Most Active Stories
- How one Bay Area city is causing national controversy with local gun control
- What makes a street dangerous? Decoding deadly Van Ness Avenue
- A musician, going deaf, fights for a life in music
- Zero Waste in San Francisco is a 2020 Vision
- The Spiritual Edge: Bay Area Jews head to the desert to reclaim their Biblical roots
Republicans in San Francisco excited about the first Presidential debate
It's almost six o'clock in the evening and people are slowly gathering at a lawyer's office in the Mission District to watch the first Presidential candidate debate. The host of the party is longtime San Francisco Republican Leonard Lacayo. He’s greeting everyone at the door. Inside, right next to the entrance, there is a small sign indicating that this is the Ronald Reagan Building.
Inside, the TV is tuned to Fox News. As Lacayo turns up the volume, several dozen attendees of mostly Hispanic and Asian origin take their seats. They're members of the San Francisco Hispanic Republican Assembly.
At first, people are mostly silent. But as the debate moves on, they become more and involved. I ask Lacayo how he thinks the candidates are performing so far.
“Apparently Mr. Romney is mopping up the floor. If you can see the difference. Apparently he knows what he is talking about. And apparently president Obama seems to be out of his element. He's a little afraid there,” he says.
The debate ends. The Republicans are excited. I ask one of the most outspoken viewers Coty de Castillo why she was reacting so passionately.
“Because I hate Obama!” she replies.
When I ask her to explain why she hates the president, de Castillo replies: “Because he's lied for four years! What? Nobody notices that he's lied about everything that he said he was going to do? Everything he says he was going to do, he didn't do!”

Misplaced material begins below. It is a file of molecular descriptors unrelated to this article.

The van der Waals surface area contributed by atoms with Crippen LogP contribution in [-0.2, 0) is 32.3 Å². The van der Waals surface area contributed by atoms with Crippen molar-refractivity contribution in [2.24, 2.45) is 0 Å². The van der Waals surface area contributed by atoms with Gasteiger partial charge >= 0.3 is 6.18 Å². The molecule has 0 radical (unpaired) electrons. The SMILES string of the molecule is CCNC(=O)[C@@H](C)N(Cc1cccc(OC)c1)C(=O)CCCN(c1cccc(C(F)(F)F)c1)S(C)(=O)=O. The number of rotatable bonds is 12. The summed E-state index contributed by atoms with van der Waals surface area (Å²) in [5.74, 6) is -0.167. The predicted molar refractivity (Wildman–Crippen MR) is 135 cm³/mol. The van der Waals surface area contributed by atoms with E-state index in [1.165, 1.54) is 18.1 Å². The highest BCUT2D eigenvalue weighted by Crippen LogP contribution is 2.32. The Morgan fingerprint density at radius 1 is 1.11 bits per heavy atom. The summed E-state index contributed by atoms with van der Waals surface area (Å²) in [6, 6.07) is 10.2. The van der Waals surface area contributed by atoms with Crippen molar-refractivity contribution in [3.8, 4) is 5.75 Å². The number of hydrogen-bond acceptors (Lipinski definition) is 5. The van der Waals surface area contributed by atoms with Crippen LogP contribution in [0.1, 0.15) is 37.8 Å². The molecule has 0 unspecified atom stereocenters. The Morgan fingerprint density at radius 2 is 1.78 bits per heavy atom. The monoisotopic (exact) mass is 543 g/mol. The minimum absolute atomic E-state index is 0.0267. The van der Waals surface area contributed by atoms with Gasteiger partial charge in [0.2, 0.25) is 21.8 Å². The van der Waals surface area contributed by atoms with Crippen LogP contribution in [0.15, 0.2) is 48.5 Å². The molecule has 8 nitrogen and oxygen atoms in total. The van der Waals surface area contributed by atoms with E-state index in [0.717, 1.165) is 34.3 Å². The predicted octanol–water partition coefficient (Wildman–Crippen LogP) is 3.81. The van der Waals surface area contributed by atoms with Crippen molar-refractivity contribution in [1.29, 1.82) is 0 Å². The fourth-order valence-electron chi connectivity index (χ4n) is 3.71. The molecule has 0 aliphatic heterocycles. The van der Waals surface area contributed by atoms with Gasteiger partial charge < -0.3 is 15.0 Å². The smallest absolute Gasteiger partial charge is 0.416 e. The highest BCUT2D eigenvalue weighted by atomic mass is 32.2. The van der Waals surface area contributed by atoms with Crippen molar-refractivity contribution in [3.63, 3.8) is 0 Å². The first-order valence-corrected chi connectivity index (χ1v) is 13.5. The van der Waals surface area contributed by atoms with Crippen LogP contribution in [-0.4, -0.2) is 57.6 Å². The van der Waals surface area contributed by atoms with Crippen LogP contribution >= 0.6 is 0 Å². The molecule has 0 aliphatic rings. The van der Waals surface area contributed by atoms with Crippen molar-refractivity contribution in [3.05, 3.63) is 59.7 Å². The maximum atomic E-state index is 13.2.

De Castillo and her husband Roger are fiercely against the Affordable Healthcare Act, also known as Obamacare, and they’re annoyed by the fact that so many Latino families rely heavily on the support of social security.
“Do you want to continue to pay taxes for people who stand in line and don't!? I mean, that's just common sense!” she continues.
While her husband adds that their “Latin culture is: you do the best with what you can. You get an education and you support your family. And it breaks my heart to see what is happening to my culture. Not only to this country, but to my culture! And I see it every day of my life!”
Nimfa Gamez is a businesswoman of Filipino origin. She says, “President Obama seems vague in his ideas. He keeps saying Romney doesn't give details, but actually he was talking in details.”
When asked about the dominant feeling in Filipino community about this election, Gamez explains that “more mature Filipinos understand what's going on because they can see the hardship that people are going through now, especially in the last four years. But I think that youth, we still have to educate them and open their eyes to reality of what's happening now.”
After the debate, most of the people are highly energized. Many exchange pleasantries and agree to meet for next week’s vice presidential debate. With a huge smile on her face, Coty de Castillo says: “it should be fun.”